It is my first record, a 45 single bought at Montgomery Ward with allowance money I’d saved over the course of a month. I am eight years old. I am a huge fan of the television show S.W.A.T., which follows a special tactics police unit as they go about the business of blowing things up, shooting people, and generally foiling bad guys in super awesome ways.
My friends and I all want to be S.W.A.T. officers when we grow up. In particular, we want to be T.J., who is some kind of sniper. Or something. Actually, all we know is that he gets to turn his baseball hat backwards, climb up into trees, and shoot people. At eight, in the safe bubble of our neighborhood in rural Pennsylvania in the Seventies, there is literally no cooler idea in the entire world.
The theme song is a funky, bass-heavy descendant of “Machine Gun” by the Commodores. For some reason, most likely T.J. and his backwards-baseball hat and his steady trigger finger and the way the members of S.W.A.T. tend to jump out of things just before they explode, I’m obsessed with this song.
So, on the agreement that we can do this while running other errands, my mother takes me to Montgomery Ward’s record department. I spend my money, clutch the single to my chest, and we go about the rest of our errands. When we get back from the grocery store, I find the 45, warped, bubbled, in the back of our VW Squareback.
This is inconceivable. Something I want, something I had, has just gone terribly wrong. Moreover, this is my fault. I left the record, for some reason, in the back of the car, sun shining down upon it. I have ruined my own record. Theme from S.W.A.T. Theme of explosions and climbing up something and shooting people.
I’m overcome by an immediate and all-consuming desire for this to be somebody else’s fault. I want to yell at my mother. I want to smash the stupid warped 45, to climb up in a tree and shoot a gun at bad guys. This is a feeling—anger, frustration, and the resignation of knowing it was all my fault— that I’ll feel for the rest of my life. It will never get much easier, and I’ll never replace that 45.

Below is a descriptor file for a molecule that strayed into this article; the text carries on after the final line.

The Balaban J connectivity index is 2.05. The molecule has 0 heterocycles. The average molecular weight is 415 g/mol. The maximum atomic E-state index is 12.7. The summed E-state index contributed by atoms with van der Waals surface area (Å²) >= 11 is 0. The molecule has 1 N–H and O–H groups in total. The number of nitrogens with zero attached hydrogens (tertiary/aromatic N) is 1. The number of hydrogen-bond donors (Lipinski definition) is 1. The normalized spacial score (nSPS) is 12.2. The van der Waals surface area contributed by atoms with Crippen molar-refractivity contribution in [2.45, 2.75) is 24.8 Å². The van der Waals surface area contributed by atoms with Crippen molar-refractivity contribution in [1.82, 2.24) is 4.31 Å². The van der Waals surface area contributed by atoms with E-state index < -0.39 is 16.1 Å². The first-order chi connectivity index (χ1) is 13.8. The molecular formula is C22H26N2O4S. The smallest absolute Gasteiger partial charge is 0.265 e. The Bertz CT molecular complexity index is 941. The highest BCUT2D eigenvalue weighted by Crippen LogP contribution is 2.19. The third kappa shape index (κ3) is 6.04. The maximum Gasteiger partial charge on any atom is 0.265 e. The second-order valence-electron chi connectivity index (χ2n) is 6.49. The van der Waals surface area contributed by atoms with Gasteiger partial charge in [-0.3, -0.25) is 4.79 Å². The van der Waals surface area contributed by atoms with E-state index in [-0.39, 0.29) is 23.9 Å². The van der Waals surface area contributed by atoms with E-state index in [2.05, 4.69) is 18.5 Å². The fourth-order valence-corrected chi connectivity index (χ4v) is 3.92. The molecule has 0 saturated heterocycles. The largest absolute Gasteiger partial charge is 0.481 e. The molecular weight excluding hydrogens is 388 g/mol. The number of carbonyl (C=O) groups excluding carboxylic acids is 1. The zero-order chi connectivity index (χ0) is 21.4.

Crazy Love, by Van Morrison
It is late afternoon, the sun slanting through the trees of the Gettysburg battlefields. I’m driving my roommate’s car, a late model station wagon with fake wood trim and gears on the wheel. A blonde sits in the passenger seat. This is all going to end badly, but right now, in the early blushes of freshman year, curving in loops and waves past Devil’s Den and Little Round Top, past the tourists who stand on the old landmarks and point out to scrubby fields where thousands died bloody, sudden deaths, everything feels perfect. I have only just discovered, among other things, Van Morrison’s Moondance, a fact that sounds so impossible to me today—some twenty years and countless hours with Morrison’s music later—that I wouldn’t believe it myself, if I didn’t remember this one afternoon in such indelible, embarrassingly gauzy detail.
Van sings “she give me love love love love, craaaazy love…” and I steal a glance at the girl to my right. We have been flirting, moving ever closer, for the past few weeks, and I feel like this is the point in the movie where we turn to one another and kiss, where everything goes fuzzy and the soundtrack turns up and the narrative morphs into a montage of us skipping on beaches, sharing Deep Thoughts, splashing each other while washing cars for charity, holding hands while ice skating.
In real life, some of these things will actually happen, eventually, in the fleeting moment before everything goes bad. For now, Van sings and that wagon lolls along the battlefields.
Whipping Post, by The Allman Brothers
We hire a hippie band to play our wedding. We’d seen them at our friend’s wedding a year earlier, but when we approach them, the singer, a Mama Cass type named Linda, cautions us that things have changed. “We’re a lot different now,” she says. “Not at all the same band you saw last year.”